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What is climate change?

Since the Industrial Revolution, developed countries have been releasing enormous quantities of greenhouse gas pollution and carbon in to the atmosphere. This has mostly been through the mining and burning of fossil fuels (eg oil and coal) and clearing forests that would normally trap carbon. These gases are overwhelming our atmosphere, trapping the sun’s rays and heating the Earth at a rapid rate. It’s often referred to as the “greenhouse effect”. This activity is changing the natural climate of the earth at a significantly faster rate than we have ever seen in history.

It’s not just the average temperature that is rising. With more heat and energy in the atmosphere and oceans, our weather is becoming more extreme and unpredictable. The world looks to the international independent science experts on climate change, who form the United Nation’s Intergovernmental Panel on Climate Change. Their latest reports show that humans are having a devastating affect on our climate and resources. It is the human impacts that we are trying to slow down, in order to save the homes, livelihoods and environments of vulnerable communities all over the world.

To dig deeper into the causes and impacts of climate change, visit the Climate Council.

Why is Oxfam working on climate change?

As a humanitarian organisation, our focus over the past 10 years has been to support vulnerable communities to survive in the face of a changing climate that affects their livelihood. With a focus on fighting poverty and inequality at Oxfam, we see no greater threat to these issues than climate change.

We push governments to significantly reduce their impacts on our climate, to help the communities most impacted. In our work, we see that developing countries have contributed the least to climate change, yet they are the most vulnerable to its impacts.

First world countries, like Australia, are the biggest contributors to climate change. We have generated enormous wealth through the mining and burning of fossil fuels, but it has come at a great cost to our environment.

We believe the Australian government can do more to reduce our carbon emissions and help poorer countries, both with adapting to climate change and building clean economies of the future.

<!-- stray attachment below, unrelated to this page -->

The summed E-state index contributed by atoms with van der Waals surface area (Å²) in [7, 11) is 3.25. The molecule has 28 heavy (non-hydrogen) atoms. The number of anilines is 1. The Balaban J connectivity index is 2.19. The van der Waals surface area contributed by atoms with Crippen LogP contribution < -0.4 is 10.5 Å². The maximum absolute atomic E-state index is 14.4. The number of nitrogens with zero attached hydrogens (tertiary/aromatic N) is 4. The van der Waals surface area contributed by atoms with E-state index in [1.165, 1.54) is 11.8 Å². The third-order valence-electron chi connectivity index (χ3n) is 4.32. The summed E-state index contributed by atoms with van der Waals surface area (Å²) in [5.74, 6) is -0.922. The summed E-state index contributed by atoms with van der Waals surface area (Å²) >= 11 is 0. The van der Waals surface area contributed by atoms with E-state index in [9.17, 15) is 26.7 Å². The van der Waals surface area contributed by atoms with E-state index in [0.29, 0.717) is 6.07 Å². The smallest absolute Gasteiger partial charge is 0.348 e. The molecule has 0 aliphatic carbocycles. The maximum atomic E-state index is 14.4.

What are we doing about climate change?

Oxfam approaches the issue of climate change in many ways: we supports communities on the ground, we partner with global aid organisations to reduce the impacts of climate change and our advocacy team works to urge the Australian government to make positive changes that benefit everyone. We also partner with Indigenous communities and environmental organisations, uniting together in our push for action on climate change. We aim to find a fair global solution to climate change.

At the moment, we are campaigning for the Australian Government to increase its contribution to international climate action, in line with keeping the global temperature rise to within 1.5˚C (an agreement with the United Nations in 2015 – often referred to as the Paris Agreement). Scientific projections show that a rise higher than this means many countries will face unmanageable suffering and devastation. To stop this we’re urging the Australian government to:

  • Make a commitment to reduce Australia’s domestic emissions by 74% below 2005 levels by 2030 and reach net-zero emissions by 2035;
  • Develop a concrete plan to phase-out coal and gas from Australia’s energy supply;
  • Provide substantial support towards climate change adaptation and low-carbon development in poorer countries, beginning with a strategy for scaling up current contributions to reach a fair share of the international goal to provide $100bn a year by 2020.

Read more about what we do in our Action on Climate Change page.

Climate Change eBook

Understanding Climate Change eBook

It’s no secret that we are currently living in an era of rapid climate change. Everywhere you turn, there is evidence of the increasing effects and destruction caused by the changing environment. Get the facts about climate change – what it is, its effects on communities around the world, and how we can solve this global crisis.

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